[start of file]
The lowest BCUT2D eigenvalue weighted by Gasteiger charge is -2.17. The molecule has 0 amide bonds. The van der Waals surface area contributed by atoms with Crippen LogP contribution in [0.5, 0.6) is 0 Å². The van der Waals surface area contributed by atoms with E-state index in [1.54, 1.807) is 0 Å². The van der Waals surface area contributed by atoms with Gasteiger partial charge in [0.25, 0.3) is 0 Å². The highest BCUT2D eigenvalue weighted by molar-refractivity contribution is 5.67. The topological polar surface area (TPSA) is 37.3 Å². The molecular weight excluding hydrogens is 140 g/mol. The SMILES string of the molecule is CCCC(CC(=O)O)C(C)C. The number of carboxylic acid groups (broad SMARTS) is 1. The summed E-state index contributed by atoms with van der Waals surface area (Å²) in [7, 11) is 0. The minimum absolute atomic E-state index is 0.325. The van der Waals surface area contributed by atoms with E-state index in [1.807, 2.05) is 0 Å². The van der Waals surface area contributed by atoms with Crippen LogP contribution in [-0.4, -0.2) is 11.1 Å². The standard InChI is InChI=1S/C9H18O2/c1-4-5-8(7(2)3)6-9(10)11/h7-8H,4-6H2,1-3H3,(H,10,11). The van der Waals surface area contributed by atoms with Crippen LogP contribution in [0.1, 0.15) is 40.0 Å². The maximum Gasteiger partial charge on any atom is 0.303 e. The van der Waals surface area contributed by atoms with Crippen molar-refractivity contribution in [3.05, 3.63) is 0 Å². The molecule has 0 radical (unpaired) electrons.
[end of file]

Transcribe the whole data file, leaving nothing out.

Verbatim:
The lowest BCUT2D eigenvalue weighted by Gasteiger charge is -2.17. The molecule has 0 amide bonds. The van der Waals surface area contributed by atoms with Crippen LogP contribution in [0.5, 0.6) is 0 Å². The van der Waals surface area contributed by atoms with E-state index in [1.54, 1.807) is 0 Å². The van der Waals surface area contributed by atoms with Gasteiger partial charge in [0.25, 0.3) is 0 Å². The highest BCUT2D eigenvalue weighted by molar-refractivity contribution is 5.67. The topological polar surface area (TPSA) is 37.3 Å². The molecular weight excluding hydrogens is 140 g/mol. The SMILES string of the molecule is CCCC(CC(=O)O)C(C)C. The number of carboxylic acid groups (broad SMARTS) is 1. The summed E-state index contributed by atoms with van der Waals surface area (Å²) in [7, 11) is 0. The minimum absolute atomic E-state index is 0.325. The van der Waals surface area contributed by atoms with E-state index in [1.807, 2.05) is 0 Å². The van der Waals surface area contributed by atoms with Crippen LogP contribution in [-0.4, -0.2) is 11.1 Å². The standard InChI is InChI=1S/C9H18O2/c1-4-5-8(7(2)3)6-9(10)11/h7-8H,4-6H2,1-3H3,(H,10,11). The van der Waals surface area contributed by atoms with Crippen LogP contribution in [0.1, 0.15) is 40.0 Å². The maximum Gasteiger partial charge on any atom is 0.303 e. The van der Waals surface area contributed by atoms with Crippen molar-refractivity contribution in [3.05, 3.63) is 0 Å². The molecule has 0 radical (unpaired) electrons.